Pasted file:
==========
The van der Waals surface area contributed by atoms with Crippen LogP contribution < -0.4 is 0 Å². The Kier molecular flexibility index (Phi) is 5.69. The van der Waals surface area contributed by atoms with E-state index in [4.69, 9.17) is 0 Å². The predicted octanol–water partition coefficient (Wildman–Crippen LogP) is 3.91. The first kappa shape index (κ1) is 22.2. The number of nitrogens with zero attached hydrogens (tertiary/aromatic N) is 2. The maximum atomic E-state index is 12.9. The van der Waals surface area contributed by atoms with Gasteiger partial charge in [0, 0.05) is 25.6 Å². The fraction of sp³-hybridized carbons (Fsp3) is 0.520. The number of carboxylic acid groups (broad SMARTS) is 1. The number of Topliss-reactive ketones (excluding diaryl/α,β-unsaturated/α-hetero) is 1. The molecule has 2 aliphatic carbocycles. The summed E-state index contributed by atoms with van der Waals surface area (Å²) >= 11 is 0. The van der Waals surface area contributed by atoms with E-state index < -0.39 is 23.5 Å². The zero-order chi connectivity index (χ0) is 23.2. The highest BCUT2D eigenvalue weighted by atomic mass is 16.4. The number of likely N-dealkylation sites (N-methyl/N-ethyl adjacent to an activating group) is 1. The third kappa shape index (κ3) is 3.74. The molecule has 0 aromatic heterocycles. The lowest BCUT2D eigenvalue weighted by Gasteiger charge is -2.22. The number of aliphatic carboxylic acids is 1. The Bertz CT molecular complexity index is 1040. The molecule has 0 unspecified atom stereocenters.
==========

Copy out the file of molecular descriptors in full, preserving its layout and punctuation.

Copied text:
The van der Waals surface area contributed by atoms with Crippen LogP contribution < -0.4 is 0 Å². The Kier molecular flexibility index (Phi) is 5.69. The van der Waals surface area contributed by atoms with E-state index in [4.69, 9.17) is 0 Å². The predicted octanol–water partition coefficient (Wildman–Crippen LogP) is 3.91. The first kappa shape index (κ1) is 22.2. The number of nitrogens with zero attached hydrogens (tertiary/aromatic N) is 2. The maximum atomic E-state index is 12.9. The van der Waals surface area contributed by atoms with Gasteiger partial charge in [0, 0.05) is 25.6 Å². The fraction of sp³-hybridized carbons (Fsp3) is 0.520. The number of carboxylic acid groups (broad SMARTS) is 1. The number of Topliss-reactive ketones (excluding diaryl/α,β-unsaturated/α-hetero) is 1. The molecule has 2 aliphatic carbocycles. The summed E-state index contributed by atoms with van der Waals surface area (Å²) >= 11 is 0. The van der Waals surface area contributed by atoms with E-state index < -0.39 is 23.5 Å². The zero-order chi connectivity index (χ0) is 23.2. The highest BCUT2D eigenvalue weighted by atomic mass is 16.4. The number of likely N-dealkylation sites (N-methyl/N-ethyl adjacent to an activating group) is 1. The third kappa shape index (κ3) is 3.74. The molecule has 0 aromatic heterocycles. The lowest BCUT2D eigenvalue weighted by Gasteiger charge is -2.22. The number of aliphatic carboxylic acids is 1. The Bertz CT molecular complexity index is 1040. The molecule has 0 unspecified atom stereocenters.